Potemkin Democracy

Georgia's image in the West is belied by the reality on the ground.

Issue: Summer 2001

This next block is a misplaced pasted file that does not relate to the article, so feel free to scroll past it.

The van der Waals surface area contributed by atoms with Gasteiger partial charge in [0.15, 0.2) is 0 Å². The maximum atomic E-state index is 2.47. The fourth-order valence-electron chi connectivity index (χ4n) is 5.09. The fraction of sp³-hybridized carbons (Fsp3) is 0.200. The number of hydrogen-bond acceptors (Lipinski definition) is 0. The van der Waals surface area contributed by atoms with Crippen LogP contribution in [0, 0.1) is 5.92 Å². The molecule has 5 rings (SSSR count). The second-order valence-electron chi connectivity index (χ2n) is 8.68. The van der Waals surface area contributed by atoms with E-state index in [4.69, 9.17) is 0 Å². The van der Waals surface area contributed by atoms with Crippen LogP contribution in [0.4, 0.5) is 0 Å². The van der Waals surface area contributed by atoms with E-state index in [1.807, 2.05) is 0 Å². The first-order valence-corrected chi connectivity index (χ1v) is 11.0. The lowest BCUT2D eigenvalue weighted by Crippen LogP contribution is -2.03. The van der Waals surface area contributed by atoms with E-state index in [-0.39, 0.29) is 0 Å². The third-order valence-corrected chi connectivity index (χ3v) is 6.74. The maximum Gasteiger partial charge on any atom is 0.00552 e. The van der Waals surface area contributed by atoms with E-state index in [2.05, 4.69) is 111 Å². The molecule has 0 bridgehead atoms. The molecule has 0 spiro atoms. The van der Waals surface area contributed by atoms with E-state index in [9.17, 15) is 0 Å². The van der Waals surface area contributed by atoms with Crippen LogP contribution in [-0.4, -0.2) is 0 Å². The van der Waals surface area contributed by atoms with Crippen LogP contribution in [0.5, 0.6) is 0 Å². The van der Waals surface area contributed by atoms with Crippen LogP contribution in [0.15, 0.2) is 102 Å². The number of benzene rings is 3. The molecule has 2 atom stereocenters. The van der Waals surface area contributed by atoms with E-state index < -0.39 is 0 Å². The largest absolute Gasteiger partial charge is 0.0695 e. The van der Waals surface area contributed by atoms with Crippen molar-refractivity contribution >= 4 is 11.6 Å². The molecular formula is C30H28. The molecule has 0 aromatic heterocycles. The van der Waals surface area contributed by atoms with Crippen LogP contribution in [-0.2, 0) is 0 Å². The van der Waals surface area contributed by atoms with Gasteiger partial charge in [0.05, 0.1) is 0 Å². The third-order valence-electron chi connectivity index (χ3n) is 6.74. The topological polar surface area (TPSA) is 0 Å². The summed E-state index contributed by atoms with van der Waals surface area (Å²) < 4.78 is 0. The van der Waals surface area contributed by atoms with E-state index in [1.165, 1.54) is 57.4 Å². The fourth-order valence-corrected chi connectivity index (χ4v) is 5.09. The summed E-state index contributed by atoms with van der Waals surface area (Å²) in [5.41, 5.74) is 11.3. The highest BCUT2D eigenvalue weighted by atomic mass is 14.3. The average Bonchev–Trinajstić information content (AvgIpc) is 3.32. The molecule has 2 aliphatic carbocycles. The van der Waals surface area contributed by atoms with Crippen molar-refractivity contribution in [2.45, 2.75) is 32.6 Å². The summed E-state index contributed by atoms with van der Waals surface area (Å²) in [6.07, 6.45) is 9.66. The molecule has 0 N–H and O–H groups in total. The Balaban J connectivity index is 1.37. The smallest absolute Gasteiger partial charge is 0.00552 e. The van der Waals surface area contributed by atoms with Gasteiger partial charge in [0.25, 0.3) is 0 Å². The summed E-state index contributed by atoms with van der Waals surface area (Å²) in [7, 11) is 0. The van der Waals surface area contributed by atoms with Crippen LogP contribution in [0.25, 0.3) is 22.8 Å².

It is an old culture squeezed into a tiny new state. That is the way visitors to post-Soviet Georgia often describe the place. Resting on the southern slopes of the Caucasus Mountains, hemmed in by the Black Sea, Turkey and its south Caucasus neighbors, Armenia and Azerbaijan, Georgia became independent with the collapse of the Soviet Union. But the roots of Georgia's history wind back for millennia. As ancient Colchis, Georgia was the endpoint of Jason's epic quest for the golden fleece and the homeland of Medea. Its alphabet has been around since perhaps the fifth century AD. As a country of mainly Orthodox Christians, Georgia has long been linked with the magnificent art and culture of eastern Christianity, from Byzantium to Moscow.

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